Incubating more and more new startups need of hour

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Representational Image 


While rewarding successes is a fair idea, but it is not structurally empowering and is often reduced to a stunt for publicity

The stellar performance of Indian athletes at Tokyo Olympics has been followed by proclamation of rewards - Neeraj Chopra, who clinched the gold medal at javelin throw has been promised a reward of Rs 6 crore and a class I category job by the Haryana State government among other such prizes from governments and brands alike. While these are heartening developments, it is also true that India needs to invest more in sports and encouraging and training athletes and these exceptional financial rewards come after accomplishment, instead of being distributed among athletes in the beginnings of their journeys. The same trend is observed in the startup world too - entities emerge to offer capital after a startup becomes famous but the same generosity is not seen when a startup needs money in its formative years to bring worthy products in the market.

The most remarkable success stories in the entrepreneurial world include companies with little to no capital as they began. GoPro, which develops and manufactures small, body-worn cameras that record the user's experiences might today be a multi-billion dollar enterprise, but the founder Nick Woodman raised $10,000 dollars in bootstrapped cash to begin. The money was raised from selling bead and shell belts out of his VW van; he moved back in with his parents at age 26 and worked many long hours to develop his product, doing all sorts of work, from emailing to truck driving - so that he could design his product, which he did by hand because he didn't have enough computer design experience to do so electronically. While the success story of GoPro is exemplary, an idea like this could have soared with less difficulty with enough capital to kickstart.

Therefore, while rewarding successes is a fair idea, it is not structurally empowering and is often reduced to a stunt for publicity. Investing millions in a successful startup is a status-quo thing which keeps hierarchies intact and emerging innovators struggling, but using the same money to incubate promising endeavours is what can make a difference. While the former is relatively easy, the second one takes years of incubation, infrastructure building, mentoring and coaching coupled with patience and the drive towards a sustainable output. It is the latter indeed which can tremendously transform opportunities for emerging startups and the cultural shift we need is about moving from 'riding the wave of success' to 'incubating the successful trend.'

This goes beyond the scope of venture capital and angel investment, but the larger idea of incubation itself. India, as a burgeoning startup ecosystem needs a push in the direction of ubiquitous incubators, fostering substantial networks for mentoring and infrastructure to support emerging businesses. While India has emerged as the world's third largest startup ecosystem, with 50 firms being valued at over $1 billion, or 'unicorns', we cannot rely on sheer entrepreneurial acumen and worthy struggles of individuals to create enormous successes. Like athletes, entrepreneurs deserve their share of mentoring, training, acknowledgement and incentives and that can inevitably catalyse accomplishment. This can be done through startup incubation and institutional support.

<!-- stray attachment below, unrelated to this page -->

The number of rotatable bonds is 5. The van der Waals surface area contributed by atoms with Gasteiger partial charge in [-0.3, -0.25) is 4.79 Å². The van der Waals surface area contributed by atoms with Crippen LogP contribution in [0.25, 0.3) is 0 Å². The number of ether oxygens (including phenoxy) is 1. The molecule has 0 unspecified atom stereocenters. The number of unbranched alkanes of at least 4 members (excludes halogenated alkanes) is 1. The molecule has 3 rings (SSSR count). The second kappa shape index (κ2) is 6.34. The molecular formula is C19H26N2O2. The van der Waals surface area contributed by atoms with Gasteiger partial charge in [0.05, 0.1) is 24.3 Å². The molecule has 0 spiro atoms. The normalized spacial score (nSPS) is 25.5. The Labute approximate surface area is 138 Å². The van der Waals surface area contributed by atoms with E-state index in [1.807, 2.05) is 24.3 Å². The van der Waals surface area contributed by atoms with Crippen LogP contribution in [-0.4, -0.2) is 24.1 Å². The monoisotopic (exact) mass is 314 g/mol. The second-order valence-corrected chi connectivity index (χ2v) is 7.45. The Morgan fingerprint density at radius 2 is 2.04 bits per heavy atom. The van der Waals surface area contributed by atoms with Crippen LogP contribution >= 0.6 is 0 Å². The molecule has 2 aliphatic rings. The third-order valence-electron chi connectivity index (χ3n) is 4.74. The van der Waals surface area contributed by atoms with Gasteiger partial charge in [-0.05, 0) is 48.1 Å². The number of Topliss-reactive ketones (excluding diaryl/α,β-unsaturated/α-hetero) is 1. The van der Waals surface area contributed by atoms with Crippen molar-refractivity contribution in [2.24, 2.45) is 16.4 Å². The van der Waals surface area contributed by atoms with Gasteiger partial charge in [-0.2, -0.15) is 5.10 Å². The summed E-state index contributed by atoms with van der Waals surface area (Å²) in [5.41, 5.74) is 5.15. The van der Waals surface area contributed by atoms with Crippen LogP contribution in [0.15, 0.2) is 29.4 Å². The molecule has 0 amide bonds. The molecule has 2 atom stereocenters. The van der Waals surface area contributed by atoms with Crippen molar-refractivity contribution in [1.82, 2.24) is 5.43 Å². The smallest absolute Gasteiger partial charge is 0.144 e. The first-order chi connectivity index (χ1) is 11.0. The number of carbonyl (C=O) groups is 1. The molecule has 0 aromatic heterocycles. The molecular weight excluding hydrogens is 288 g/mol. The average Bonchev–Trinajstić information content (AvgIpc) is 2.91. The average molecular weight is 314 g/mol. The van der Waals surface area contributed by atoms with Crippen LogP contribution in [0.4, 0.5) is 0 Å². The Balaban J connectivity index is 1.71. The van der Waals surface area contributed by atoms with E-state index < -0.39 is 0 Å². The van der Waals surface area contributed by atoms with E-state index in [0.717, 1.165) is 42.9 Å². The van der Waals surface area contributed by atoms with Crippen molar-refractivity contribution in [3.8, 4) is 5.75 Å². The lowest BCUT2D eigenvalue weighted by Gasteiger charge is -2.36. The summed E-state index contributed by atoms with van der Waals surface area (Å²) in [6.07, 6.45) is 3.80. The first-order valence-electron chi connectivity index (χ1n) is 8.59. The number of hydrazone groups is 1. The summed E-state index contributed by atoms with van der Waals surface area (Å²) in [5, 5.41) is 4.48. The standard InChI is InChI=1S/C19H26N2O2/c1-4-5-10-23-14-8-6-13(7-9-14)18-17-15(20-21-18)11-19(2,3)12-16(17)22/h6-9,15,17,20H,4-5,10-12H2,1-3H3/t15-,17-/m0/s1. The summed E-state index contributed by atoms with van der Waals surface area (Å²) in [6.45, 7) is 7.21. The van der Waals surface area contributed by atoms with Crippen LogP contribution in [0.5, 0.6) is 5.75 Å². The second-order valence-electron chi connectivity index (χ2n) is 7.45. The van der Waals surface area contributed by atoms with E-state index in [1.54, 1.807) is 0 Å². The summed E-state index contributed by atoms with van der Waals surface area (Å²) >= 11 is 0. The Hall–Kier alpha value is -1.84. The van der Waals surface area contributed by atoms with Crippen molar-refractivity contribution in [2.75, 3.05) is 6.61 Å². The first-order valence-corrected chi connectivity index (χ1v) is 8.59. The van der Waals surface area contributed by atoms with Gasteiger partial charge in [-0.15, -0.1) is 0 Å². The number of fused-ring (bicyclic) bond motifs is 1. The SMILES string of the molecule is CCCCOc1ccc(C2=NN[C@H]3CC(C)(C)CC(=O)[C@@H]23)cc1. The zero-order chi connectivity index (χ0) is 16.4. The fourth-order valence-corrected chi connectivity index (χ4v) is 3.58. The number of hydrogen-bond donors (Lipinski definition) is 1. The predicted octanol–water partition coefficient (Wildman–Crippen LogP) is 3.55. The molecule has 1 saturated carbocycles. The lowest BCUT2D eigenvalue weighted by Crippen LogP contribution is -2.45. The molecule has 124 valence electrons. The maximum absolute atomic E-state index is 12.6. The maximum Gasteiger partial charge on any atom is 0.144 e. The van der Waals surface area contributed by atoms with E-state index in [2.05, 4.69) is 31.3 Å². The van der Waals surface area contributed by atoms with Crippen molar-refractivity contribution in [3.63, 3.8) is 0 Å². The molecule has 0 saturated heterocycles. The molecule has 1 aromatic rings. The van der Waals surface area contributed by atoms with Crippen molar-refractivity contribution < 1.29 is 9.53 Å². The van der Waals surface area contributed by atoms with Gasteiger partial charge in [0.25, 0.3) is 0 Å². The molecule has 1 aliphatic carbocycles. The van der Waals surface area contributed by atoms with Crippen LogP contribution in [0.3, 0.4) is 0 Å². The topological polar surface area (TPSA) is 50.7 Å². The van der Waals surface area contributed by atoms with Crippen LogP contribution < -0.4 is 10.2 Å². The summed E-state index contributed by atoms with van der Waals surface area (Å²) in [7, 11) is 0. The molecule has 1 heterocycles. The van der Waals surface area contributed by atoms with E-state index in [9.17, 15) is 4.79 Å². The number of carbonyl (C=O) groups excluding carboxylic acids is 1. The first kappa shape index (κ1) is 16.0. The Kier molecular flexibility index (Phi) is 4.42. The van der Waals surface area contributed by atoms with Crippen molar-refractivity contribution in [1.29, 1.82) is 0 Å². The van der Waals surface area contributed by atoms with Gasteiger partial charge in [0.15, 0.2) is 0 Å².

Incubation is undoubtedly necessary and merits resources and funds. WE-Hub, the country's only startup incubator for women entrepreneurs, has engaged 3,427 women entrepreneurs. Among the many it has helped, Kotla Jayamma's story is pertinent to demonstrate what incubating can do. Jayamma established her business in manufacturing cold pressed oils with Arogya Dayini and eventually approached WE-HUB to formalise her production process and receive assistance in business development and strategy - within six months, she increased her production capacity, generating a profit of close to Rs 1 lakh per annum. Without the mentorship and support offered to her, the same journey could have been a lot more strenuous to undertake.

On the other hand, to construct a scenario where emerging businesses flourish, governments must increase scope for finance, promote cooperation between researchers and entrepreneurs, reduce the regulatory burden on entrepreneurs through immediate grant of permits and enable entrepreneurs access national and international networks. This would require strong policy measures and infrastructural development which create an environment for seamless business activity.

Above all, like sports, the startup world needs a community that supports its members from their humble beginnings to their enormous achievements. This community can include innovators, incubators, funders, government and non-government actors and can be cemented through startup support and institutional commitments to the growth of businesses. Thus, we must depart from the jaded performance of rewarding triumph but invest in long-term strategies that create victories. To incubate is to birth an exemplar of how a community contributes to individual successes and that is precisely necessary for a future of greater glory.

(The author is Founder Upsurge Global and President SAHE (Society for Advancement of Human Endeavour)

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